On the other hand, the source of the feedback isn’t entirely irrelevant.
As research professor and author Brené Brown puts it:
“I only accept and pay attention to feedback from people who are also in the arena. If you’re occasionally getting your butt kicked as you respond, and if you’re also figuring out how to stay open to feedback without getting pummeled by insults, I’m more likely to pay attention to your thoughts about my work. If, on the other hand, you’re not helping, contributing, or wrestling with your own gremlins, I’m not at all interested in your commentary.”
The key is to be discerning. Don’t reject feedback just because you don’t like who it’s coming from, but don’t automatically accept it until you have considered their credibility and motives.
3. Choose to find the lesson in the feedback:
The average human being is surrounded by a complex and exquisitely sensitive trip wiring system that protects our identity (our sense of who we are) from things that we perceive might damage or destroy it.
When this system is triggered by unwelcome feedback, it can be helpful to reframe the situation as a growth opportunity: “What can I learn from this?”
Or even: “What am I contributing to this?”
And: “Who would I need to be to react differently to this?”
This approach allows us to retain a sense of control over the situation, while still allowing us to digest the feedback and retain any aspects that might support our growth.
Even adults get growing pains
Receiving feedback can be uncomfortable – even painful.
A different Thanks for the Feedback – this time a children’s book by Julia Cook – shares the story of a boy called RJ who receives a lot of feedback and doesn’t always like it.
Towards the end of the book, RJ’s father gives him this advice:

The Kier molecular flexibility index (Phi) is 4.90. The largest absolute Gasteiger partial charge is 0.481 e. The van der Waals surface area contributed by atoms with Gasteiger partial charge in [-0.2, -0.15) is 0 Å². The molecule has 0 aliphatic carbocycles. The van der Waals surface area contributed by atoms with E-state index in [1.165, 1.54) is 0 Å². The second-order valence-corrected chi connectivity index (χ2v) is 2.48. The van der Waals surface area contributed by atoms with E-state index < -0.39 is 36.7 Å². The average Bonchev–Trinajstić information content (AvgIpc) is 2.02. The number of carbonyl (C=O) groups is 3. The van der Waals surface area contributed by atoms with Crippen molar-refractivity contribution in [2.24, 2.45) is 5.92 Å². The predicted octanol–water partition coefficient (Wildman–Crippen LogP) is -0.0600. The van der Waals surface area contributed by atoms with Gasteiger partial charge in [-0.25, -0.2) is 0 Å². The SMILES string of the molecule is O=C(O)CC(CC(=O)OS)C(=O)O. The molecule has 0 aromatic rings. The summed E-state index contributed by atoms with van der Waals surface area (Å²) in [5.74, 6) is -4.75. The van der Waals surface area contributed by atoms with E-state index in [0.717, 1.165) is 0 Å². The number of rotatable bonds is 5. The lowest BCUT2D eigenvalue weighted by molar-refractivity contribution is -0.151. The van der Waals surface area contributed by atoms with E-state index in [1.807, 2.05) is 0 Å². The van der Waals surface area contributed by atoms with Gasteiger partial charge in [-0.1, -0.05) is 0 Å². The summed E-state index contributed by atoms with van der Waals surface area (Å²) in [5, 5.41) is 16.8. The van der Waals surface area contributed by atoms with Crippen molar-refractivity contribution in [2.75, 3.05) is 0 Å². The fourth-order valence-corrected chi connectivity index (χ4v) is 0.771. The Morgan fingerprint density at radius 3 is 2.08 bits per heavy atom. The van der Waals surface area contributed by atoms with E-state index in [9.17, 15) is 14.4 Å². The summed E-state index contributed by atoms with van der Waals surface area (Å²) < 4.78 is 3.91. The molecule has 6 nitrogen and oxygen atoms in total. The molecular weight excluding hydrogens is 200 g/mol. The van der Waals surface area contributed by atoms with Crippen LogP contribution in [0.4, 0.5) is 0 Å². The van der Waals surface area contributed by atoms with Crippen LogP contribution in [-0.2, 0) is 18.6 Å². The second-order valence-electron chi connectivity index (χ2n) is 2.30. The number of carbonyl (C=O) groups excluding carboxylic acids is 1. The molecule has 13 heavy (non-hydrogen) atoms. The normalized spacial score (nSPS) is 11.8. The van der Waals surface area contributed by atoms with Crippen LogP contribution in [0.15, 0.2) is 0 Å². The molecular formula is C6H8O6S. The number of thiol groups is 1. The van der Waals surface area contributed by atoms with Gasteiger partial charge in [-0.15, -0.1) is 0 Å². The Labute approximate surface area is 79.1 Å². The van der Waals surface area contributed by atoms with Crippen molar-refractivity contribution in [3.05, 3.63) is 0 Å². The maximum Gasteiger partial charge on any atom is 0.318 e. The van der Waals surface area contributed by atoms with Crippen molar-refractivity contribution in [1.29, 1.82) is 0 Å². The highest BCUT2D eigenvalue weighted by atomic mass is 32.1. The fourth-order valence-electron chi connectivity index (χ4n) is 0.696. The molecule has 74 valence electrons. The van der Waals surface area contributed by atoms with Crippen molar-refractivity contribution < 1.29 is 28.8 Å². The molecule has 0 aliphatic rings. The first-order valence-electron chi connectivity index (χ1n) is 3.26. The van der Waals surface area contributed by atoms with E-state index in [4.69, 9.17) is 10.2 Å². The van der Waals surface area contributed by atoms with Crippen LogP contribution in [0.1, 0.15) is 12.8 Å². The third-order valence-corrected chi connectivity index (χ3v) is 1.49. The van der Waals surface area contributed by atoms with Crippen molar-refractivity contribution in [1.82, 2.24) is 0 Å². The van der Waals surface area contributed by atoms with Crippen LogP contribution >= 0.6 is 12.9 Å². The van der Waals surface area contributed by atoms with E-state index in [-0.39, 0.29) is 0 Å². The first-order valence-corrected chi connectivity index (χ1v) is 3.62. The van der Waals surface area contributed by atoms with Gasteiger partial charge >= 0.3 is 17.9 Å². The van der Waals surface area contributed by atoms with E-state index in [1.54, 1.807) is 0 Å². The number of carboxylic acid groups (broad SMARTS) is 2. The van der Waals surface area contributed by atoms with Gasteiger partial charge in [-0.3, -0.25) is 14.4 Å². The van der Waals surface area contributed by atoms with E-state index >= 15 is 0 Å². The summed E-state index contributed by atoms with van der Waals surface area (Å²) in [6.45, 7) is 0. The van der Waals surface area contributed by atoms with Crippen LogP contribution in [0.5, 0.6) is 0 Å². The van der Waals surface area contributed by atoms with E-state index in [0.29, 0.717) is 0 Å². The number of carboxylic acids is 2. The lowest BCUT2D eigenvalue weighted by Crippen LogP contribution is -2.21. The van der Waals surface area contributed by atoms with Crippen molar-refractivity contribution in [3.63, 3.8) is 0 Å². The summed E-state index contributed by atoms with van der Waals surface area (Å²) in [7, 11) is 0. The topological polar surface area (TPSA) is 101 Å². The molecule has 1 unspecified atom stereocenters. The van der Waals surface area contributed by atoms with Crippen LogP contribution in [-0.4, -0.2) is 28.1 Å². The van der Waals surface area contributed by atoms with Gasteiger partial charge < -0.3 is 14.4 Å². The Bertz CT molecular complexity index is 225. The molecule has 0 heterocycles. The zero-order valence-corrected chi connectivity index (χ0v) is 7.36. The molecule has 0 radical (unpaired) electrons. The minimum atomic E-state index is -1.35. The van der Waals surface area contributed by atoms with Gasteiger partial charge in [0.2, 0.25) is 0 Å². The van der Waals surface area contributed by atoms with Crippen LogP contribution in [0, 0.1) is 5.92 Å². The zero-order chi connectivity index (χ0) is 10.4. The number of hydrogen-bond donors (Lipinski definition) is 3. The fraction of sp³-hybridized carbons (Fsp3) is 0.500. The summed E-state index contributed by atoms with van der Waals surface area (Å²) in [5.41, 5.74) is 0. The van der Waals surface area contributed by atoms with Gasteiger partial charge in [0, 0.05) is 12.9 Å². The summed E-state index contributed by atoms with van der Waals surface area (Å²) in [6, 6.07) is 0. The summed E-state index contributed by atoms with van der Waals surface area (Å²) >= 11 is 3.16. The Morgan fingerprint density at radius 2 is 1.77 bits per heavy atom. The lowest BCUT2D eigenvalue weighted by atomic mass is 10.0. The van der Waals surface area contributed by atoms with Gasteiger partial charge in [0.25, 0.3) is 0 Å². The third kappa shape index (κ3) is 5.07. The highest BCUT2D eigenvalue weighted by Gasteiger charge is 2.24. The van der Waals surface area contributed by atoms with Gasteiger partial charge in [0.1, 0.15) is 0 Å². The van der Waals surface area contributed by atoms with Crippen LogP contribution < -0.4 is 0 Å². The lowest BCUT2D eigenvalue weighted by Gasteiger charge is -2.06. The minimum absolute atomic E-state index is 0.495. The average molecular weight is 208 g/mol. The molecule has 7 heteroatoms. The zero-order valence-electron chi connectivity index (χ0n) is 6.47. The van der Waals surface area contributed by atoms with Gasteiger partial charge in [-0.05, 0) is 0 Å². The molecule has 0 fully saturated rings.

“RJ, feedback is a good thing. It’s information that can help you improve and grow. Most of the time when a person gives you feedback, it doesn’t make you feel good. But that’s the price you have to pay for growing.”
So instead of rejecting feedback that might be uncomfortable or unpleasant, why not treat it as an opportunity to learn and grow?
And instead of deflecting blame to whoever gave you the feedback, why not consider that maybe the reason they bothered to give you feedback at all is because they care?
As author and entrepreneur Seth Godin put it in a recent post entitled We don’t care enough to give you constructive feedback:
“You can react to the feedback by taking it as an attack, deflecting blame, pointing fingers to policy or the CEO…. One other option: you can care even more than I do. You can not only be open to the constructive feedback, but you can savor it, chew it over, amplify it….
“Because then, if you’re lucky, it might happen again.”
In the face of feedback, the courageous option is to embrace it.
Happily, I learned not to play line tiggy on the edge of a basketball court, and I was never hit in the stomach again.